Republican Superintendent of Public Instruction nominee Debbie Critchfield wants to use her experience in communications and education leadership to reestablish trust between the State Department of Education, school districts and parents.
She wants to bridge the gap between public schools and charter schools, support teachers and students, change the education narrative and inspire classroom innovation throughout the state.
Critchfield will face Democrat Terry Gilbert in the general election on Nov. 8. The two candidates are vying to replace eight-year incumbent Sherri Ybarra.
EdNews will closely cover the superintendent’s race. To learn more about Critchfield’s opponent, Terry Gilbert, visit this link. For information about both candidates’ campaign strategies, click here. The general election will occur on Nov. 8. Absentee ballots are available now, upon request. Visit vote.idaho.gov to learn more.
Raised in San Diego, Calif., Critchfield graduated from Brigham Young University in Utah with a degree in political science. She married into a fourth-generation farm family from Oakley and has lived in Idaho since the 1990s. Critchfield and her husband, Dave, raised four children in the Cassia County School District.
Critchfield’s introduction to the classroom came through her six-year stint as a substitute teacher. That experience allowed her a small insight into the everyday lives of Idaho’s public school teachers, and that’s when she began forming her own opinions about funding, policy and communications.
The experience inspired her to run for a position on the district’s school board. She won, and ultimately served for 10 years, five years as board chair. In 2014, former Gov. Butch Otter appointed Critchfield to the State Board of Education and Gov. Brad Little later reappointed her. She served on the State Board for seven years, two years as president.
The GOP nominee also worked as the public relations officer in the Cassia district for nine years.
Early literacy, workforce training and school choice are on the GOP nominee’s platform
Throughout her campaign, Critchfield has visited schools and met with school leaders across the state, often visiting multiple locations per day. Her goal has been to listen to teachers and administrators, to see where districts, charters and private schools are succeeding and innovating, and to learn where the SDE can lend support and resources.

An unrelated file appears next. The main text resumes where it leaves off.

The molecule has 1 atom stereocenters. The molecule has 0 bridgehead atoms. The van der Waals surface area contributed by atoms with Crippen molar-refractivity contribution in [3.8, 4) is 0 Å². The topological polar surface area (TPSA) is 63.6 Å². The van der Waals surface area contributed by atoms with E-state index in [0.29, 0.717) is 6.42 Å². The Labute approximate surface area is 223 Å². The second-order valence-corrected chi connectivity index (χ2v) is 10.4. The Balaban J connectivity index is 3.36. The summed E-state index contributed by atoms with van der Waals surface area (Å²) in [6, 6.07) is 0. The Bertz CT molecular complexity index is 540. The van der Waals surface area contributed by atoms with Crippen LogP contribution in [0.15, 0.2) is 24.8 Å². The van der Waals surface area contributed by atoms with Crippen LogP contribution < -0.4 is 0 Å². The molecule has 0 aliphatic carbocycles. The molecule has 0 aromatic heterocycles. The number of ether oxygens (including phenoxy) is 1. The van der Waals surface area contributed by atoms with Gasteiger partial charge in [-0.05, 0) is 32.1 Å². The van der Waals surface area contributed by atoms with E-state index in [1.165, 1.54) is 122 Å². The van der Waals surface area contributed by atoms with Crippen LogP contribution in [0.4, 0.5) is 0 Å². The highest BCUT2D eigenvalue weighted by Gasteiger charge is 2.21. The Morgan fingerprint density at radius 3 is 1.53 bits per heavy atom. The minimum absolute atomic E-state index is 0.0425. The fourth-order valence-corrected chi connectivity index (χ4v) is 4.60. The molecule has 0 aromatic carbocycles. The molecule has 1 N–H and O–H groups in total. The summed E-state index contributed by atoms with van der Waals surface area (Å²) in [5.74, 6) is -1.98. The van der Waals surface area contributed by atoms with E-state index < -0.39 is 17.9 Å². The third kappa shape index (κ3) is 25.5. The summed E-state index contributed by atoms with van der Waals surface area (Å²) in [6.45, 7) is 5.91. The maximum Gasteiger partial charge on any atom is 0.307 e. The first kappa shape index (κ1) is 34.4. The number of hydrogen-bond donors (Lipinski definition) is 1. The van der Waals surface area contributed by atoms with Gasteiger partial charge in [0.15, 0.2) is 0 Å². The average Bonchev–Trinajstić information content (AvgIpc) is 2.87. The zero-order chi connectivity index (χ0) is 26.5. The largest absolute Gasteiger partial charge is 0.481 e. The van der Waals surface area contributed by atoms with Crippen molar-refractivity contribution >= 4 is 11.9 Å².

If elected, she says she wants to continue this practice. She hopes to create support structures for district staff and teachers, and listen to all voices.
From a policy standpoint, Critchfield plans to introduce a financial literacy graduation requirement.
She wants to zero in on workforce readiness, and bring career-technical education programs and academic programs to similar levels to support students planning for college and those who want to jump straight into the workforce.
“I’d like to open up all the doors and allow local districts the opportunity to create, whether it’s their own programs to support what’s happening in the community, or to add on graduation requirements that make sense to the students and communities that they live in,” Critchfield told the Canyon County Republican Women during a luncheon Tuesday.
Early literacy is also in the GOP candidate’s list of top concerns. She hopes to reorient the SDE’s approach to support districts’ handling of additional early literacy funds, after the Legislature passed nearly a $47 million funding boost earlier this year.
Her background in public relations in the Cassia district, she says, will assist her communications with districts and parents, and help her reestablish trust in school districts and local communities. She wants to support positive parent engagement and communication, and will work with local school boards to ensure parents feel heard.
Critchfield is a proponent of school choice. She told EdNews she wants to bridge the gap between public schools and charter schools, and help share innovative tactics throughout the network of Idaho educators. She says she’ll entertain policies and funding options to support school choice, but not by defunding public schools or putting rural school districts at risk.
EdNews asked Critchfield to fill out a candidate questionnaire. Read her answers here.